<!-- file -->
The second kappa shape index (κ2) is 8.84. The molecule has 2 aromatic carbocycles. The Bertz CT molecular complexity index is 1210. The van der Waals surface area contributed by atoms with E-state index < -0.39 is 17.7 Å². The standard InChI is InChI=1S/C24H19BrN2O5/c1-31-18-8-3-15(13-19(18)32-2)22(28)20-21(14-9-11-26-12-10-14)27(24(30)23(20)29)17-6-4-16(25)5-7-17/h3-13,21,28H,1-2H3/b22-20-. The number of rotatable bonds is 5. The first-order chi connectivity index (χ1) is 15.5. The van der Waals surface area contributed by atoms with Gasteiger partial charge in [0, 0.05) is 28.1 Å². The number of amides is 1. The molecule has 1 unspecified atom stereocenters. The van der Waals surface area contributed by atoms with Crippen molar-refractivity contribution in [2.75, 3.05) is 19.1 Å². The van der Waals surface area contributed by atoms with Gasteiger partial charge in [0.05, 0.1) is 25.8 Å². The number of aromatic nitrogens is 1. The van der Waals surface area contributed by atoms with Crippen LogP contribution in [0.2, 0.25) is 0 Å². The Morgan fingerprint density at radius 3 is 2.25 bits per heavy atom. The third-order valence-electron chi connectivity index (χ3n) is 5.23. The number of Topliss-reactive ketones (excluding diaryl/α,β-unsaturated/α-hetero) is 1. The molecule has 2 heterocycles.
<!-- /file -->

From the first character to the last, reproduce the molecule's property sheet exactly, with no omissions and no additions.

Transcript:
The second kappa shape index (κ2) is 8.84. The molecule has 2 aromatic carbocycles. The Bertz CT molecular complexity index is 1210. The van der Waals surface area contributed by atoms with E-state index < -0.39 is 17.7 Å². The standard InChI is InChI=1S/C24H19BrN2O5/c1-31-18-8-3-15(13-19(18)32-2)22(28)20-21(14-9-11-26-12-10-14)27(24(30)23(20)29)17-6-4-16(25)5-7-17/h3-13,21,28H,1-2H3/b22-20-. The number of rotatable bonds is 5. The first-order chi connectivity index (χ1) is 15.5. The van der Waals surface area contributed by atoms with Gasteiger partial charge in [0, 0.05) is 28.1 Å². The number of amides is 1. The molecule has 1 unspecified atom stereocenters. The van der Waals surface area contributed by atoms with Crippen molar-refractivity contribution in [2.75, 3.05) is 19.1 Å². The van der Waals surface area contributed by atoms with Gasteiger partial charge in [0.05, 0.1) is 25.8 Å². The number of aromatic nitrogens is 1. The van der Waals surface area contributed by atoms with Crippen LogP contribution in [0.2, 0.25) is 0 Å². The Morgan fingerprint density at radius 3 is 2.25 bits per heavy atom. The third-order valence-electron chi connectivity index (χ3n) is 5.23. The number of Topliss-reactive ketones (excluding diaryl/α,β-unsaturated/α-hetero) is 1. The molecule has 2 heterocycles.